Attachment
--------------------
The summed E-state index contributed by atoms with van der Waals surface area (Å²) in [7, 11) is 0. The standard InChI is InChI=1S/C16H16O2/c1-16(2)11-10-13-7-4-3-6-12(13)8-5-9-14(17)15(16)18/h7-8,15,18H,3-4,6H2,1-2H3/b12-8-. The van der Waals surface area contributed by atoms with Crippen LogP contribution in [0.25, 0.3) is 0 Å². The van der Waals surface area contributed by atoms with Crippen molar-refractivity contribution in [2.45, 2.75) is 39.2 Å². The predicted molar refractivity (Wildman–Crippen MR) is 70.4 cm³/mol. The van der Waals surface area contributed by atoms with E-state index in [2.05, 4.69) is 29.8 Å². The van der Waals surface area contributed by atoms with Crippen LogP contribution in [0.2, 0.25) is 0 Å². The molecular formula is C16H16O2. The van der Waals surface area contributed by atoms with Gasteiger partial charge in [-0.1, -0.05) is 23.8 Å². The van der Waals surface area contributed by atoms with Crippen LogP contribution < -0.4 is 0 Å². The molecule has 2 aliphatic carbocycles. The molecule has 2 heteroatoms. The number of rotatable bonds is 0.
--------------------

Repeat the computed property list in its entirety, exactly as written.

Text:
The summed E-state index contributed by atoms with van der Waals surface area (Å²) in [7, 11) is 0. The standard InChI is InChI=1S/C16H16O2/c1-16(2)11-10-13-7-4-3-6-12(13)8-5-9-14(17)15(16)18/h7-8,15,18H,3-4,6H2,1-2H3/b12-8-. The van der Waals surface area contributed by atoms with Crippen LogP contribution in [0.25, 0.3) is 0 Å². The van der Waals surface area contributed by atoms with Crippen molar-refractivity contribution in [2.45, 2.75) is 39.2 Å². The predicted molar refractivity (Wildman–Crippen MR) is 70.4 cm³/mol. The van der Waals surface area contributed by atoms with E-state index in [2.05, 4.69) is 29.8 Å². The van der Waals surface area contributed by atoms with Crippen LogP contribution in [0.2, 0.25) is 0 Å². The molecular formula is C16H16O2. The van der Waals surface area contributed by atoms with Gasteiger partial charge in [-0.1, -0.05) is 23.8 Å². The van der Waals surface area contributed by atoms with Crippen LogP contribution < -0.4 is 0 Å². The molecule has 2 aliphatic carbocycles. The molecule has 2 heteroatoms. The number of rotatable bonds is 0.